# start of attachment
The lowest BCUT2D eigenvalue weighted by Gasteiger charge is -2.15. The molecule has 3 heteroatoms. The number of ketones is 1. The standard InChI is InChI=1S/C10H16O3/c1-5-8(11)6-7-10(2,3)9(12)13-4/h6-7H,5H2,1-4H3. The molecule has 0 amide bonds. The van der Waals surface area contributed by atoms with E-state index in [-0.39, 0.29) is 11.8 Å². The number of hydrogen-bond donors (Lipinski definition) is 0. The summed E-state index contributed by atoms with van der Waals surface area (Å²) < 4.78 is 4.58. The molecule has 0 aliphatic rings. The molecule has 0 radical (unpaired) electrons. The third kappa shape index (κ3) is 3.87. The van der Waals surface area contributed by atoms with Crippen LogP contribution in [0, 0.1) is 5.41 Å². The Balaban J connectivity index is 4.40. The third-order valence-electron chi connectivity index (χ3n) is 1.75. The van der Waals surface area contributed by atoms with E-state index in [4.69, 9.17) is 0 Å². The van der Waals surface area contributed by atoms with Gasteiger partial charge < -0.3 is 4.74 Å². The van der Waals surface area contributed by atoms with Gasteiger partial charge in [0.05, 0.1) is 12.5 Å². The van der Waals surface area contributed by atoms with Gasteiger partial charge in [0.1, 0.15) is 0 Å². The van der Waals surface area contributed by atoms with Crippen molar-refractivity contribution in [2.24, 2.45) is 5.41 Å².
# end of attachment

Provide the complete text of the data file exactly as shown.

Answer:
The lowest BCUT2D eigenvalue weighted by Gasteiger charge is -2.15. The molecule has 3 heteroatoms. The number of ketones is 1. The standard InChI is InChI=1S/C10H16O3/c1-5-8(11)6-7-10(2,3)9(12)13-4/h6-7H,5H2,1-4H3. The molecule has 0 amide bonds. The van der Waals surface area contributed by atoms with E-state index in [-0.39, 0.29) is 11.8 Å². The number of hydrogen-bond donors (Lipinski definition) is 0. The summed E-state index contributed by atoms with van der Waals surface area (Å²) < 4.78 is 4.58. The molecule has 0 aliphatic rings. The molecule has 0 radical (unpaired) electrons. The third kappa shape index (κ3) is 3.87. The van der Waals surface area contributed by atoms with Crippen LogP contribution in [0, 0.1) is 5.41 Å². The Balaban J connectivity index is 4.40. The third-order valence-electron chi connectivity index (χ3n) is 1.75. The van der Waals surface area contributed by atoms with E-state index in [4.69, 9.17) is 0 Å². The van der Waals surface area contributed by atoms with Gasteiger partial charge < -0.3 is 4.74 Å². The van der Waals surface area contributed by atoms with Gasteiger partial charge in [0.05, 0.1) is 12.5 Å². The van der Waals surface area contributed by atoms with Gasteiger partial charge in [0.1, 0.15) is 0 Å². The van der Waals surface area contributed by atoms with Crippen molar-refractivity contribution in [2.24, 2.45) is 5.41 Å².